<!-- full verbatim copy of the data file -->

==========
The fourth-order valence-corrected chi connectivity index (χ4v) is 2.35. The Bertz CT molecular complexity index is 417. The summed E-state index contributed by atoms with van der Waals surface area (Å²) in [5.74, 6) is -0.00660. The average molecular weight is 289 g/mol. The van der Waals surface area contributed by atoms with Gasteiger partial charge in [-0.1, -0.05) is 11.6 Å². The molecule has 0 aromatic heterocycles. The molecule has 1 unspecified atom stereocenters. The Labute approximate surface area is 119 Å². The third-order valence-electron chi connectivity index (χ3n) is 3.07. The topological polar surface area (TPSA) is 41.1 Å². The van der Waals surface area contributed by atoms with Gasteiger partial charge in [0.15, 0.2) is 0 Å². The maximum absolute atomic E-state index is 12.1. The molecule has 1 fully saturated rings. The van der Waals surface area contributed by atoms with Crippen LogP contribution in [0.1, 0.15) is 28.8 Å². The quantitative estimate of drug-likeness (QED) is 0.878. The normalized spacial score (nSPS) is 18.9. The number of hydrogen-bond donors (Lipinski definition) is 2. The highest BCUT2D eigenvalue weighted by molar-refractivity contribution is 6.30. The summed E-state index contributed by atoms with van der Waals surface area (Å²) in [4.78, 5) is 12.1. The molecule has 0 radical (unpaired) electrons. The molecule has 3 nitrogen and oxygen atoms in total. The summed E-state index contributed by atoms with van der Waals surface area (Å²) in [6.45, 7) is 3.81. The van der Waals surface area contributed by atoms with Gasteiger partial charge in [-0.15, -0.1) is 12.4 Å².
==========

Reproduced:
The fourth-order valence-corrected chi connectivity index (χ4v) is 2.35. The Bertz CT molecular complexity index is 417. The summed E-state index contributed by atoms with van der Waals surface area (Å²) in [5.74, 6) is -0.00660. The average molecular weight is 289 g/mol. The van der Waals surface area contributed by atoms with Gasteiger partial charge in [-0.1, -0.05) is 11.6 Å². The molecule has 0 aromatic heterocycles. The molecule has 1 unspecified atom stereocenters. The Labute approximate surface area is 119 Å². The third-order valence-electron chi connectivity index (χ3n) is 3.07. The topological polar surface area (TPSA) is 41.1 Å². The van der Waals surface area contributed by atoms with Gasteiger partial charge in [0.15, 0.2) is 0 Å². The maximum absolute atomic E-state index is 12.1. The molecule has 1 fully saturated rings. The van der Waals surface area contributed by atoms with Crippen LogP contribution in [0.1, 0.15) is 28.8 Å². The quantitative estimate of drug-likeness (QED) is 0.878. The normalized spacial score (nSPS) is 18.9. The number of hydrogen-bond donors (Lipinski definition) is 2. The highest BCUT2D eigenvalue weighted by molar-refractivity contribution is 6.30. The summed E-state index contributed by atoms with van der Waals surface area (Å²) in [4.78, 5) is 12.1. The molecule has 0 radical (unpaired) electrons. The molecule has 3 nitrogen and oxygen atoms in total. The summed E-state index contributed by atoms with van der Waals surface area (Å²) in [6.45, 7) is 3.81. The van der Waals surface area contributed by atoms with Gasteiger partial charge in [-0.15, -0.1) is 12.4 Å².